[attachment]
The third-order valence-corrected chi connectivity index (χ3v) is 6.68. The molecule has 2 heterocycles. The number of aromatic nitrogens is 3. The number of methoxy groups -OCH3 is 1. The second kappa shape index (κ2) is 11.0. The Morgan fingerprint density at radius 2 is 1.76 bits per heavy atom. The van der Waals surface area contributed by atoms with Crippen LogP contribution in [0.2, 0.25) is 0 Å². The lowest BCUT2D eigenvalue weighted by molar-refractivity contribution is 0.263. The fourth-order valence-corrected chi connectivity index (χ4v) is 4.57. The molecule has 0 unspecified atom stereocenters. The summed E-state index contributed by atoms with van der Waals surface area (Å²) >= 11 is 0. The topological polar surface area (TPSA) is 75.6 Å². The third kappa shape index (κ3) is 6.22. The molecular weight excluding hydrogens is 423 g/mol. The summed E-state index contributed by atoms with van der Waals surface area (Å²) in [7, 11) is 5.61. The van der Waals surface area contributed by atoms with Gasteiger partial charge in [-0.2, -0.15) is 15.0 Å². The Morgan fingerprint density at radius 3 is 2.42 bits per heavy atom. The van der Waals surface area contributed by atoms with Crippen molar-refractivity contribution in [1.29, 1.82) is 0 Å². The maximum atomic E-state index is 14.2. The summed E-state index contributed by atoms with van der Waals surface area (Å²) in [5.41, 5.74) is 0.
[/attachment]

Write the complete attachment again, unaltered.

The third-order valence-corrected chi connectivity index (χ3v) is 6.68. The molecule has 2 heterocycles. The number of aromatic nitrogens is 3. The number of methoxy groups -OCH3 is 1. The second kappa shape index (κ2) is 11.0. The Morgan fingerprint density at radius 2 is 1.76 bits per heavy atom. The van der Waals surface area contributed by atoms with Crippen LogP contribution in [0.2, 0.25) is 0 Å². The lowest BCUT2D eigenvalue weighted by molar-refractivity contribution is 0.263. The fourth-order valence-corrected chi connectivity index (χ4v) is 4.57. The molecule has 0 unspecified atom stereocenters. The summed E-state index contributed by atoms with van der Waals surface area (Å²) >= 11 is 0. The topological polar surface area (TPSA) is 75.6 Å². The third kappa shape index (κ3) is 6.22. The molecular weight excluding hydrogens is 423 g/mol. The summed E-state index contributed by atoms with van der Waals surface area (Å²) in [7, 11) is 5.61. The van der Waals surface area contributed by atoms with Gasteiger partial charge in [-0.2, -0.15) is 15.0 Å². The Morgan fingerprint density at radius 3 is 2.42 bits per heavy atom. The van der Waals surface area contributed by atoms with Crippen molar-refractivity contribution in [1.29, 1.82) is 0 Å². The maximum atomic E-state index is 14.2. The summed E-state index contributed by atoms with van der Waals surface area (Å²) in [5.41, 5.74) is 0.